My real issue is that I’m judging myself for being older than I was when I first bought this dress. I don’t look like I did back then, even after having lost 20 pounds. I feel disappointment and sadness that the body I had at 30 isn’t the same body I have at 46. So, the Oompa Loompa’s in my mind attempt to translate that as: Being old means you can’t be beautiful, glamorous, chic, etc.

As my grandmother would say, though: 
That’s just hogwash.

Hogwash is right. My body isn’t the same as it was at 30, but it’s not ugly. It’s a good body and does everything I need it to at this stage in my life. Maybe the real truth–and not the Oompa Loompa one–is that my style has changed to suit the body I have today. This dress doesn’t work for me now because I’m different all the way around, from inside out. All I really need is a dress that fits my style, something that better expresses who I am today.

So say goodbye to The Dress that Made Me Feel Like a Star because it doesn’t make me feel that way anymore. You won’t see me in it again. I’m going to give it away to someone else who will feel beautiful wearing it. Stay tuned for a look that makes me feel ready for the Red Carpet just the way I am.

I’m keeping the heels, though.


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  • Well I thought that dress looked good…. and just wait until you turn 50! Then see how your body changes😂😂😂😂
    But you and your husband did a great job losing that much!

    • You are very kind, Nancy! I can only imagine the changes ahead. My hope is to get past mourning my youth so I can enjoy the beauty of my body today. I’d love to come up with a definition of beauty for myself that doesn’t involve age.

      Thank you for always stopping by to read my posts and say hello! I’m so grateful!

      – Sherry

  • I love this post, Sherry. You bring up so many issues. First, congratulations to you and your husband for taking control of your health issues. Major accomplishment! And the dress, ah, yes, you’re ready to be a star but the clothes are not up for the job anymore, even though I like this dress on you. But I can’t wait to see what IS up for the job. So many changes, and so much to look forward to.

    Diane looks smashing! That’s a fabulous dress. I’d love to see you guys on the red carpet!

    • Thank you, Melanie! Walking through this past year of blogging and encountering creative others like you, Suzanne, and Diane has taught me that I’m outgrowing certain ideas about style. In my 30s I needed to fit inside a specific box. But I think I got stuck in that box. Writing this post (among others) has helped that really sink in.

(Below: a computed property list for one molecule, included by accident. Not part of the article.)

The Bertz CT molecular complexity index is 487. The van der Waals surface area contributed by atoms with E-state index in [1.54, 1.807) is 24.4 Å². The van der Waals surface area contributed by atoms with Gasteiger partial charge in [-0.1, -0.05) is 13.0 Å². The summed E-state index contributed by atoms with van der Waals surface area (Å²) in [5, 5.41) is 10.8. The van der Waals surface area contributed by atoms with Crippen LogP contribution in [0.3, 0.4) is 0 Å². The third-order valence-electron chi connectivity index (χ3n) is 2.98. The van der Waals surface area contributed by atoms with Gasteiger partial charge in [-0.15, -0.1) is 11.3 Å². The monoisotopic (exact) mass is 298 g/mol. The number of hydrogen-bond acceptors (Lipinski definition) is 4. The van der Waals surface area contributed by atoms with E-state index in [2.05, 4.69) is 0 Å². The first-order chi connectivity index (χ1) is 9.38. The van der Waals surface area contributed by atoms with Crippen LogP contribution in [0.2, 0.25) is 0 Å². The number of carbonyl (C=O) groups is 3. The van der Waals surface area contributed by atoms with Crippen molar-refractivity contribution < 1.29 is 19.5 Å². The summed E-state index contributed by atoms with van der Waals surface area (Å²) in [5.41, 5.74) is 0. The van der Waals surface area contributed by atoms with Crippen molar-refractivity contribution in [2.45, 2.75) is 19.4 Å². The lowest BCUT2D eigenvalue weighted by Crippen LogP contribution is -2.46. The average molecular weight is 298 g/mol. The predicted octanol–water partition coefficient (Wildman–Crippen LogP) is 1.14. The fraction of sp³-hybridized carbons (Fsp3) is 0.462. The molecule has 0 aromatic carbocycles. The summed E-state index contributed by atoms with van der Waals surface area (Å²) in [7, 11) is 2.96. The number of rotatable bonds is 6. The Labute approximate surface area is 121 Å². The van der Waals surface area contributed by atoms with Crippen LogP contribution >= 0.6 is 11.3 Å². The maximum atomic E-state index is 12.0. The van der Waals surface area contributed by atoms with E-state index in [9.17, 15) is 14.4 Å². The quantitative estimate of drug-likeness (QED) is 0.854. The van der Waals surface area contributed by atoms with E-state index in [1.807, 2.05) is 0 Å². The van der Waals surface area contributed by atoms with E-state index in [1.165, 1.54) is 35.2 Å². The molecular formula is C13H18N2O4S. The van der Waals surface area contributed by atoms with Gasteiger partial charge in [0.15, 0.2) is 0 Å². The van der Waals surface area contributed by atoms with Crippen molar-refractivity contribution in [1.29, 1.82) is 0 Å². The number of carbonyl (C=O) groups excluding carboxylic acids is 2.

Your posts and those of the other ladies mentioned inspire me toward a deeper, fuller expression of what’s inside this 46-year-old body. They help me to see there is a whole world outside my box and they give me courage to explore that world. When I do find the dress that is up for making me feel like a star, I hope you’ll know you had a part in inspiring that.

      – Sherry

  • What an incredible story! I cannot believe the changes you have both made. Truly inspirational. You both look fantastic.

    I thought your butt looked exceptional in that dress…but hey…what do I know? ; P As you pointed out it is how you feel that is important.

    I also mourn the loss of my youth. Pretty much daily along with the apparent loss of my health. It isn’t fun and requires adjustment on how we think about ourselves. We are all going to get old (well, hopefully anyhow), it’s just how we deal with it that will define how well we enjoy the second half of our lives.

    Cannot WAIT to see the dress you’ve chosen : )

    bisous
    Suzanne

    • Suzanne, As I mentioned to Melanie above and to Diane elsewhere, you ladies have given me a creative wilderness in which to explore new ideas about what it means to be 46 and stylish. In some ways that ties directly into what it means to be 46 and living a full life because, as we’ve discussed before, fashion is a direct expression of who we are/how we see ourselves.

      Wearing this dress, I came to realize, made me feel invisible–like I did before I started blogging about fashion. Part of that feeling came about because I felt like a poser. (Do people still use that word?) I felt the way Diane said she felt wearing her dress: like a woman trying too hard to look younger than she really is. And that feeling made me feel ashamed and foolish.